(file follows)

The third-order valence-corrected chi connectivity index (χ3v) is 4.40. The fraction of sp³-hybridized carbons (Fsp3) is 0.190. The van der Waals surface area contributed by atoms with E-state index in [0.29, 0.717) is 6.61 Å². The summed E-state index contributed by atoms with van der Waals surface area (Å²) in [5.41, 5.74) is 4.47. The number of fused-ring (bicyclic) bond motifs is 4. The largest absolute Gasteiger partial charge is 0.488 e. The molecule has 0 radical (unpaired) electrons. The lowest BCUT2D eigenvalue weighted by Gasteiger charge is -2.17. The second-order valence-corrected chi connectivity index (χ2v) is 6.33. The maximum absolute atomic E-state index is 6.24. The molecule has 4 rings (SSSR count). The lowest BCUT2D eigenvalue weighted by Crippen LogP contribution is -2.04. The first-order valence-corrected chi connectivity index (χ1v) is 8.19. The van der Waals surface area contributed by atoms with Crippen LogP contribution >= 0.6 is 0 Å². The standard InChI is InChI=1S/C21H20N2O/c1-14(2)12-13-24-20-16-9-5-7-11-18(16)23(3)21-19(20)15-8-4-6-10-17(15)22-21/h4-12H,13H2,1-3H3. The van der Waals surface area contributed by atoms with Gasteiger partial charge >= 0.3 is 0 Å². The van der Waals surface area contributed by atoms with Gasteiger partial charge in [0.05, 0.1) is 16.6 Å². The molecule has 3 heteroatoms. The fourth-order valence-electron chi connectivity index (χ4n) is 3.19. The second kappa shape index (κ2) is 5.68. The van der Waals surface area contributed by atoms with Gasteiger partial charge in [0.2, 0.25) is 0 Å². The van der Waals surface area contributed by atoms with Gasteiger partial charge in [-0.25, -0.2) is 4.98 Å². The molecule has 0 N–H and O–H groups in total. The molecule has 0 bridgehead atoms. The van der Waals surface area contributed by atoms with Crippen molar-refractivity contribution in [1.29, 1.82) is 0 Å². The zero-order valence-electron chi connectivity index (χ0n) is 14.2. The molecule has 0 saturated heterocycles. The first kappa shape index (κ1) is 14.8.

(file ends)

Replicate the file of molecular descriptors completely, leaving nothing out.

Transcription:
The third-order valence-corrected chi connectivity index (χ3v) is 4.40. The fraction of sp³-hybridized carbons (Fsp3) is 0.190. The van der Waals surface area contributed by atoms with E-state index in [0.29, 0.717) is 6.61 Å². The summed E-state index contributed by atoms with van der Waals surface area (Å²) in [5.41, 5.74) is 4.47. The number of fused-ring (bicyclic) bond motifs is 4. The largest absolute Gasteiger partial charge is 0.488 e. The molecule has 0 radical (unpaired) electrons. The lowest BCUT2D eigenvalue weighted by Gasteiger charge is -2.17. The second-order valence-corrected chi connectivity index (χ2v) is 6.33. The maximum absolute atomic E-state index is 6.24. The molecule has 4 rings (SSSR count). The lowest BCUT2D eigenvalue weighted by Crippen LogP contribution is -2.04. The first-order valence-corrected chi connectivity index (χ1v) is 8.19. The van der Waals surface area contributed by atoms with Crippen LogP contribution >= 0.6 is 0 Å². The standard InChI is InChI=1S/C21H20N2O/c1-14(2)12-13-24-20-16-9-5-7-11-18(16)23(3)21-19(20)15-8-4-6-10-17(15)22-21/h4-12H,13H2,1-3H3. The van der Waals surface area contributed by atoms with Gasteiger partial charge >= 0.3 is 0 Å². The van der Waals surface area contributed by atoms with Gasteiger partial charge in [0.05, 0.1) is 16.6 Å². The molecule has 3 heteroatoms. The fourth-order valence-electron chi connectivity index (χ4n) is 3.19. The second kappa shape index (κ2) is 5.68. The van der Waals surface area contributed by atoms with Gasteiger partial charge in [0.2, 0.25) is 0 Å². The van der Waals surface area contributed by atoms with Gasteiger partial charge in [-0.25, -0.2) is 4.98 Å². The molecule has 0 N–H and O–H groups in total. The molecule has 0 bridgehead atoms. The van der Waals surface area contributed by atoms with Crippen molar-refractivity contribution in [1.29, 1.82) is 0 Å². The zero-order valence-electron chi connectivity index (χ0n) is 14.2. The molecule has 0 saturated heterocycles. The first kappa shape index (κ1) is 14.8.